The head of talent acquisition at a cloud software enterprise asked me the other day:
“Who’s better at recruiting: the introvert or the extrovert?”
Traditionally, most people have considered extroverts to be the best salespeople. And since recruiting is often just sales by a different name (especially in a candidate’s market), conventional wisdom is that extroverts make better salespeople.
A strong case is made that extroverts make excellent recruiters:
- Extroverts are more comfortable cold-calling
- Extroverts are great story-tellers
- Extroverts are usually fun and can be the life of the party
But a strong case is also as to why introverts make the best recruiters.
Candidates are now empowered with so much information than in the past. Examples:
- Candidates can now see what other employees say about you the employer (through Glassdoor, Comparably, etc.).
- Candidates can look at the LinkedIn profile of the hiring manager or you the recruiter.
- Candidates can now go to PayScale or Glassdoor or Salary.com to see how much they can make
Recruiters now have to be more of a curator of information or trusted advisor for candidates.
A strong case is made that the modern-age recruiter is better off being introverted:
- Introverts are often better listeners to all the information that the candidate already has
- Introverts are often better at asking questions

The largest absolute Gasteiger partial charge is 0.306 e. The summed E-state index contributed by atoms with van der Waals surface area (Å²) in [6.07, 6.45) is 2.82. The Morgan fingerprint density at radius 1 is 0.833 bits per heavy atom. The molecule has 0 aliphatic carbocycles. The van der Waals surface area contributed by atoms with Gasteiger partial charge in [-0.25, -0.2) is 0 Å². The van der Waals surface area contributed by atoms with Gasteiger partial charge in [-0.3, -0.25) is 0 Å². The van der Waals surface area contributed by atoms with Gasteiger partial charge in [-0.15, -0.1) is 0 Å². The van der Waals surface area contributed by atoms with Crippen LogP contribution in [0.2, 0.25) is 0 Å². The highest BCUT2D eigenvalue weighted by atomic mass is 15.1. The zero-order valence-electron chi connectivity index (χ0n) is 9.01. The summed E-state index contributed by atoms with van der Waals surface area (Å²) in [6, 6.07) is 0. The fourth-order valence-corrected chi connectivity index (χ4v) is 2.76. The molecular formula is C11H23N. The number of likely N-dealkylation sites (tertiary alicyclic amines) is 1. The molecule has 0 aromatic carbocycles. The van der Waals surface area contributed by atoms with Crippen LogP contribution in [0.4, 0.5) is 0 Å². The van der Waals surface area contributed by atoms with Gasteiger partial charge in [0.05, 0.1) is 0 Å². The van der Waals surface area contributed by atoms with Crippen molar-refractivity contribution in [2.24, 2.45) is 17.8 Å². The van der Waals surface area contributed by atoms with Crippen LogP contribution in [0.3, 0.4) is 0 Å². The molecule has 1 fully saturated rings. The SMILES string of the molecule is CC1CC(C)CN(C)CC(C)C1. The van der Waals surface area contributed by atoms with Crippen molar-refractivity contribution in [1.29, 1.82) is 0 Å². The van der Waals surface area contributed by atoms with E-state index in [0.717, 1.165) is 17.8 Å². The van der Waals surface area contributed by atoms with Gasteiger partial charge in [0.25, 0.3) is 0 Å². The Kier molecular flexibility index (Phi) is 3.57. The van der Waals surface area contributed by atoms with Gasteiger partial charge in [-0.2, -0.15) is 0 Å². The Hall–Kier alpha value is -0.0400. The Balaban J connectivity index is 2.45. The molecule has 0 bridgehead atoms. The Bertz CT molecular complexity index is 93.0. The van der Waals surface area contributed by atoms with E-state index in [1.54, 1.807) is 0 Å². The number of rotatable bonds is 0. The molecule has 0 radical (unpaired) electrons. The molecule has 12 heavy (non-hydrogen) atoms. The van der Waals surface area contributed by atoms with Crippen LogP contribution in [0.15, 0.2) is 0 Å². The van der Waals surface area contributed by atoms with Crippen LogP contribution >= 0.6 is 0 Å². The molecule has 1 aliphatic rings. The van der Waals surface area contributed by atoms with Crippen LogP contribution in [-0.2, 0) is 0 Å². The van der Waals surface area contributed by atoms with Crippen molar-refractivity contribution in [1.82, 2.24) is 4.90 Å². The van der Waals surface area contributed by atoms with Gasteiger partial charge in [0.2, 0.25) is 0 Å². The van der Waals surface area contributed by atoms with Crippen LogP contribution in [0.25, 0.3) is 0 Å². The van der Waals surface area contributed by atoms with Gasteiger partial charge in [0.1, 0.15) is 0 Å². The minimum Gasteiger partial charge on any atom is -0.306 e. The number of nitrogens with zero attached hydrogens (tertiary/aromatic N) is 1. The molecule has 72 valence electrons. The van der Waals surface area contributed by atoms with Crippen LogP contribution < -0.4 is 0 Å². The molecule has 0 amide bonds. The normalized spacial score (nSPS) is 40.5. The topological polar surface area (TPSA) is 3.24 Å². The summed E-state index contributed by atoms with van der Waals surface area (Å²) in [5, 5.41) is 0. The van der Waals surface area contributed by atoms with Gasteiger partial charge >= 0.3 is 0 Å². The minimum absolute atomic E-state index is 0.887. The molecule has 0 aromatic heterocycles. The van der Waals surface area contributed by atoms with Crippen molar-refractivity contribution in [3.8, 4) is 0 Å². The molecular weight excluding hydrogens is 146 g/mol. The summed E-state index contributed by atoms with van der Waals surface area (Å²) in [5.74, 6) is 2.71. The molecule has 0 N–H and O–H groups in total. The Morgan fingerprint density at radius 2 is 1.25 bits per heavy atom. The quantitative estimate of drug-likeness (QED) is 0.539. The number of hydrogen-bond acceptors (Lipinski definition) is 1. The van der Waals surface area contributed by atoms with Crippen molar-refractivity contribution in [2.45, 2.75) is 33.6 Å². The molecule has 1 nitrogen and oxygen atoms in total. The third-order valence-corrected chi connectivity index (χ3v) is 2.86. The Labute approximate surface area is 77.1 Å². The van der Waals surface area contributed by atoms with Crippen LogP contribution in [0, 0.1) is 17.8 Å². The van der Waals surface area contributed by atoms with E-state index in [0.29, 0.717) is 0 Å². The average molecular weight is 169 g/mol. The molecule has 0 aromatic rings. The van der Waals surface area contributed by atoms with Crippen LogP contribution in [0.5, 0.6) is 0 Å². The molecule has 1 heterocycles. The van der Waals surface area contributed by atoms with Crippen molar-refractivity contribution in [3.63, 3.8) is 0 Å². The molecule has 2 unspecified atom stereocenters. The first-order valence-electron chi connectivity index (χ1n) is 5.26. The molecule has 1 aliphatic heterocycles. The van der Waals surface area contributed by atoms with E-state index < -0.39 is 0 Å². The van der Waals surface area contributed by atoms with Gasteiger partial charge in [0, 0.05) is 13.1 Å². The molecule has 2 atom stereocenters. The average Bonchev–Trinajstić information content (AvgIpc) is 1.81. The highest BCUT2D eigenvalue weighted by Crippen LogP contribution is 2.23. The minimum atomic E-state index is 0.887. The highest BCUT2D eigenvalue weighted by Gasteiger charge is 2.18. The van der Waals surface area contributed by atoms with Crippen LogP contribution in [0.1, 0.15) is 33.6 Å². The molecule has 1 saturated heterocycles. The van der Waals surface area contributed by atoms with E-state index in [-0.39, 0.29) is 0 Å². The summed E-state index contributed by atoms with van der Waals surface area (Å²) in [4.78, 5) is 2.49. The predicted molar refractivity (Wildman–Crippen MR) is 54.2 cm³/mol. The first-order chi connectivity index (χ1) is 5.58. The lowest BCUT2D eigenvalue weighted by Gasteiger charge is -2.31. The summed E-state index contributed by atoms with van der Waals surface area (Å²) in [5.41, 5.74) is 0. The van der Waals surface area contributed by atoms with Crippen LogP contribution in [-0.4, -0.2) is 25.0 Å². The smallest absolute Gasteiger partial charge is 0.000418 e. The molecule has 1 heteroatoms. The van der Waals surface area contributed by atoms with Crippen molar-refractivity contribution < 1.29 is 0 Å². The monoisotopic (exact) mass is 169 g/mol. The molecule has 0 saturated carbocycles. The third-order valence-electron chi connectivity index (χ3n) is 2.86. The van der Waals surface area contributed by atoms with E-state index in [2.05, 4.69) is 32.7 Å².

- Introverts are usually better at listening to what the candidate or hiring manager wants
So, is an introvert a better recruiter than an extrovert.
But I’d like to suggest a third alternative.
The Best Recruiters are “Ambiverts”
What you want is what Doctor Adam Grant (Professor of Management at The Wharton School/University of Pennsylvania) calls an “ambivert”.
Dr. Grant told the Wall Street Journal that ”
“Ambiverts are like Goldilocks — they offer neither too much nor too little (introversion or extroversion).”
Ambiverts are a blend of introversion and extroversion. You can see if you’re an Ambivert by taking this 5 minute introvert versus extrovert quiz (note: it is optional to give your name and email at the end of it).
Basically, you want a nice blend of introversion and extroversion.
If you have a recruiter who’s too extroverted, they will likely come across as too salesy.
If you have a recruiter who’s too introverted, they might be too timid.
But an ambivert (a blend) has the best of both worlds.
I recommend you hire ambiverts as recruiters and steer clear of extreme introverts or extroverts.
Why I wrote this?
I love these types of questions (Introvert versus Extrovert) because I have a passion for talent. I also pride myself as a street-smart psychologist (I once launched a personality types ((TopTypes.com) website just for fun. Yes, I am a nerd.
Ongig’s Branded Candidate Experience software solution provides dynamic job descriptions that candidates with such rich content about your job that you hardly need a recruiter anymore.
Latest posts by Rob Kelly (see all)
- Top Applicant Tracking Systems (ATS Software) in 2020 - November 18, 2020
- 3 Recruiting Budget Templates [with Real Samples] - November 13, 2020
- The Top 20 Recruitment Advertising Agencies - September 1, 2020